Here’s a previous blog written by Dr. Caroline Harvey that has been updated and remains relevant today.
Ever notice that small voice inside your head? The one that might give you a pep talk in challenging situations – You got this! Or the one that might cause you to further doubt yourself when feeling insecure – What is wrong with you?
While having positive or negative self-talk is just part of being human, often the self-talk that children develop comes from the patterns in which their parents and other loved ones speak to them. So it’s critical that we remain mindful of how we are interacting with our kids in terms of the words we use, the tone we express, and the messages that we convey to ensure that they consistently feel loved, respected, and well supported by parents regardless of the situation. With that said, no one is perfect! We all make mistakes. We all lose our cool. The key is how we recover from such situations and how we address them with our kids.
So let’s talk a bit about negative talk. The human brain processes positive and negative information differently. Without getting into the science of it, negative information and unpleasant emotions tend to have more of an impact than positive ones. Think about it. We generally notice undesirable behavior and bad events in the world more than the positive. We similarly tend to call more attention to our children’s misbehavior and fail to notice when they are engaging in expected or appropriate behavior. As a result, children may hear more criticism from parents rather than positive feedback, which can affect their self-esteem and that inner voice. Below are some tips in how we can we switch this paradigm.
- Catch your child being good. Parents often feel the need to walk on eggshells when the kids are finally getting along or behaving, but then jump in and intervene once misbehavior emerges. Instead, provide positive feedback when you notice appropriate behavior. It doesn’t have to be a grand gesture, but a simple acknowledgement of the positive: I appreciate seeing the two of you work together; Great keeping calm even though you didn’t get your way; Thank you for asking so nicely.
- Be specific with your praise. Unlabeled praise (Nice work, Excellent, I like that) is fine, but it may not be clear to your child what it is that you are noticing. Instead, tell your child exactly what they’re doing that you like: Nice work putting your toys away; Excellent helping your brother; I like that you started your homework right after your snack. Similarly, if something is challenging for your child, try to notice their efforts rather than whether they did something correctly. So, if they are learning something new in math, but got the wrong answer: I love seeing how hard you worked on your homework. I got a different answer for this one. Try again.
- Praise your child 5 times for every 1 criticism. While avoiding negative talk and criticism of your child altogether is a great goal, it may be unrealistic. Aiming for a 5:1 ratio of praise to criticism is more attainable and backed by research in creating happy, healthy environments.
- Have 5-10 minutes of one-on-one, quality time with your child every day. As the world re-opens after the COVID-19 related shutdowns, down time with the family may become increasingly difficult with after school activities, appointments, and get togethers. We get it! Life can be hectic and that is not necessarily a bad thing. To maintain or bolster the warmth in your relationship with your child, all you need is 5 to 10 minutes of one-on-one time with them. For younger kids 7 years of age and younger, this could be designated time to play a preferred activity with them (e.g., building with blocks or other construction toys, coloring, engaging in imaginative play). For older kids and teens 7+ years of age, this could be lighthearted conversation on a topic they enjoy or a designated time to engage in a preferred activity with them (e.g., baking, arts and crafts, video games).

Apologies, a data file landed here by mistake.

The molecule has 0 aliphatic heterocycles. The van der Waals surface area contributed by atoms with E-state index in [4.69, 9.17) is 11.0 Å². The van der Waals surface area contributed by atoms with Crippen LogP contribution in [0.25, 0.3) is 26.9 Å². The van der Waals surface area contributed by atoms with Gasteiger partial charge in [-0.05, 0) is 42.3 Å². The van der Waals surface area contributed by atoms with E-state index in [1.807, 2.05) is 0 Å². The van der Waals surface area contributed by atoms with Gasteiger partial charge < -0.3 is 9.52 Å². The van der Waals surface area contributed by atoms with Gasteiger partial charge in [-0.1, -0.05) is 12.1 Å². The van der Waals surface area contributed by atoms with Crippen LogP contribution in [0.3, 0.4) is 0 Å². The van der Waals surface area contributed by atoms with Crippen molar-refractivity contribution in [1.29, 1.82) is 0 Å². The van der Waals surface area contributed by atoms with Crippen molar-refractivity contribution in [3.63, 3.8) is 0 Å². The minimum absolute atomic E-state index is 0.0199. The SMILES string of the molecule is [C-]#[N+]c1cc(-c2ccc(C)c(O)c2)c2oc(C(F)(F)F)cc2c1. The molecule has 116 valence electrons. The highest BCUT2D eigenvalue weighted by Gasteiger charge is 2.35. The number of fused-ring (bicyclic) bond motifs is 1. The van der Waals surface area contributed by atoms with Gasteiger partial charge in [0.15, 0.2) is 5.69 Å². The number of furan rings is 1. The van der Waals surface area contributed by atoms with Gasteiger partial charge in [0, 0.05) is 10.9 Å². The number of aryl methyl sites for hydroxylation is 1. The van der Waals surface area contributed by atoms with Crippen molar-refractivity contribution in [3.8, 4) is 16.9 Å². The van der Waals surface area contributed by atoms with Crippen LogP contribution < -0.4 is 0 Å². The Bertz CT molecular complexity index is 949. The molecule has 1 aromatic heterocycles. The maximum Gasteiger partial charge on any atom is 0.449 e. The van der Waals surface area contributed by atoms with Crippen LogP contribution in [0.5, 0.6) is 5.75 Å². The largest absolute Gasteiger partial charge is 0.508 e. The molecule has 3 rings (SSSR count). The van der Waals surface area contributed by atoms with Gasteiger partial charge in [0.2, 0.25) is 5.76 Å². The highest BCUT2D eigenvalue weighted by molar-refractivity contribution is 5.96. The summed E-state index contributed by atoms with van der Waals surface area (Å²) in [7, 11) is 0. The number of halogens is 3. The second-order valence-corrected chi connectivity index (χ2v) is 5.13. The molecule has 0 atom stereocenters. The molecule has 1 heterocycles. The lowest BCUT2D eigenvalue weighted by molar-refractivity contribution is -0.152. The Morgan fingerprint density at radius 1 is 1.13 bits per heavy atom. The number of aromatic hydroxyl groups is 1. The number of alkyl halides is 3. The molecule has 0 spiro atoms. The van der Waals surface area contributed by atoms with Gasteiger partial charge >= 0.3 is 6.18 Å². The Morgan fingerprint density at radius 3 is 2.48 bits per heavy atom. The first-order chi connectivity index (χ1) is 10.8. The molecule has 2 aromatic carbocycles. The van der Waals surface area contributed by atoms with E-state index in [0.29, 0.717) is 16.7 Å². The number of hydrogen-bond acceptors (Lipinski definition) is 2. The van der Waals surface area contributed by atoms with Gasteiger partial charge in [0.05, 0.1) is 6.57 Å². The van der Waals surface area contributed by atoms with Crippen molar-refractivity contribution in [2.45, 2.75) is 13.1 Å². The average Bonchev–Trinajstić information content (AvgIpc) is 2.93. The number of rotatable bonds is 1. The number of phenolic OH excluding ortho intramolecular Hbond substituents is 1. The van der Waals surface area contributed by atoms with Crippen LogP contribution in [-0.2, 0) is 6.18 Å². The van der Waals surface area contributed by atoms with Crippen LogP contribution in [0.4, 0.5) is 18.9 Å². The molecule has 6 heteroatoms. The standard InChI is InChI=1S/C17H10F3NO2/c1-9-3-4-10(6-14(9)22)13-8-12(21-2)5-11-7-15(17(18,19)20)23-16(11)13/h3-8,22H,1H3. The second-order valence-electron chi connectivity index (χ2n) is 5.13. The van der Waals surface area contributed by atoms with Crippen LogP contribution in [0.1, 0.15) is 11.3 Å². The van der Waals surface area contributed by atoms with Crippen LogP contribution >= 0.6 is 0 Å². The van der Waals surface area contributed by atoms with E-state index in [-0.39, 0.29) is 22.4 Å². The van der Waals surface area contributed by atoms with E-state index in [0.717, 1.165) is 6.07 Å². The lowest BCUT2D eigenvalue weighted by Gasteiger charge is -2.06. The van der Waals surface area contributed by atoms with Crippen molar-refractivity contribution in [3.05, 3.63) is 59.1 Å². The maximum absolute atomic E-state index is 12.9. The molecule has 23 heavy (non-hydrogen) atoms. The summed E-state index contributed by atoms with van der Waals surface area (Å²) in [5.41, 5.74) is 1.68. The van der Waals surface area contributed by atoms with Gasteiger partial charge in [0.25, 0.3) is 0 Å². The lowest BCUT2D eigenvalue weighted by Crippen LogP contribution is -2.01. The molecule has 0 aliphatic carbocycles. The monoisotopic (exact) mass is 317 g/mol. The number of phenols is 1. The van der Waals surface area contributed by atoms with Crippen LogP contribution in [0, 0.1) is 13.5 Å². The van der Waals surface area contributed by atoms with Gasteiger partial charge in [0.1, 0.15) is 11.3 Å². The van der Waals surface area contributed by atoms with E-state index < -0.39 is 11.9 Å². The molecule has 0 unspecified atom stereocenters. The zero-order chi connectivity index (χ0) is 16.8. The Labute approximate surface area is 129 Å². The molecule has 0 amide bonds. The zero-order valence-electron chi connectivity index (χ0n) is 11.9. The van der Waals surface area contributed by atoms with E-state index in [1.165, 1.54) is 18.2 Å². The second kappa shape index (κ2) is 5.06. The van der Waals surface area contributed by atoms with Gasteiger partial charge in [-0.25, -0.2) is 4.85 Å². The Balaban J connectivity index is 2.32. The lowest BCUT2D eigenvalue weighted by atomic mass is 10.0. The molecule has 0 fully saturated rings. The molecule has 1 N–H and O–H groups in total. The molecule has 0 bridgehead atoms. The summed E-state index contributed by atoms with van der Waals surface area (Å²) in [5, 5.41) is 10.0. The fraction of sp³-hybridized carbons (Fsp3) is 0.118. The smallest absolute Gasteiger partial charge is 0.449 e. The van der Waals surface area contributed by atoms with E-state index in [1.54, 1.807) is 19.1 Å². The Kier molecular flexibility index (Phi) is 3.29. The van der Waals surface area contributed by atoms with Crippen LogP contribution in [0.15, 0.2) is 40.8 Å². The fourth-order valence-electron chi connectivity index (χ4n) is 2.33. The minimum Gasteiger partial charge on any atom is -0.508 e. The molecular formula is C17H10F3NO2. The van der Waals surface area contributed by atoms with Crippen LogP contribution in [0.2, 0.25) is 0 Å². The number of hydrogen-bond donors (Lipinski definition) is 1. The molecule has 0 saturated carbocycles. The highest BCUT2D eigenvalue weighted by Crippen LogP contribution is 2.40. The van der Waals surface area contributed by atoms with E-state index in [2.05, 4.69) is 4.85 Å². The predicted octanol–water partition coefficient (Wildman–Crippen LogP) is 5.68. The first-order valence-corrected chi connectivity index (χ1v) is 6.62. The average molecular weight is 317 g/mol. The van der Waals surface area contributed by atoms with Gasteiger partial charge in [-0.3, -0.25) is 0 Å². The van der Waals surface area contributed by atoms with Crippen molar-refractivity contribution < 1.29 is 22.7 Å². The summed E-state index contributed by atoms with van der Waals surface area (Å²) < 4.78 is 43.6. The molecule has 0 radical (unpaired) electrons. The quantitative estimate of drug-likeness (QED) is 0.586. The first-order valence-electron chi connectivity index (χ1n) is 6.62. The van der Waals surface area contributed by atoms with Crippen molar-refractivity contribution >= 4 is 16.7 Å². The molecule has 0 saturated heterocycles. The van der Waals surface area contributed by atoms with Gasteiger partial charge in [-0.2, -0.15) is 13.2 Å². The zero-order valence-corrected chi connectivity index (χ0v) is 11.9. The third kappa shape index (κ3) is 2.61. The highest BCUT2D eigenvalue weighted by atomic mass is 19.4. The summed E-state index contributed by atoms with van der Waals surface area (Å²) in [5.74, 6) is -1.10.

- Be mindful of your nonverbal communication and practice self-care. This includes your tone of voice, facial expressions, and body language. Why? Because even if you’re providing the most beautiful praise, certain nonverbals may suggest that you are being sarcastic or inauthentic. Or worse, combining criticism with a negative tone of voice, disapproving or angry facial expression, and/or tense body language just brings more negative energy to the interaction, having an even more negative impact on your child’s self-esteem and inner voice. So, practice and model your own self-care to stay cool, calm, and collected in even the most trying circumstances. Some simple coping skills include:
- taking three slow, deep breaths
- tensing and releasing tight muscles in your body (e.g., shoulders, hands, face) to relax
- momentarily stepping away from stressful situation for a glass of water and a moment alone
- Model how to acknowledge and apologize for your own misbehavior. Lose your cool? It happens to all of us. If we want children to learn to take responsibility for their own misbehavior, we need to demonstrate that ourselves. Remember, children learn about the world and how people interact by observing and imitating their parents’ behavior. So, when you cross the line, wait until things cool down and have a calm conversation acknowledging your big feelings and apologizing for any missteps: I was really angry last night. And while it’s ok to be mad, it’s not ok to be disrespectful. I shouldn’t have said the things I said to you last night. I am sorry and I will try to use my words more carefully next time. I love you.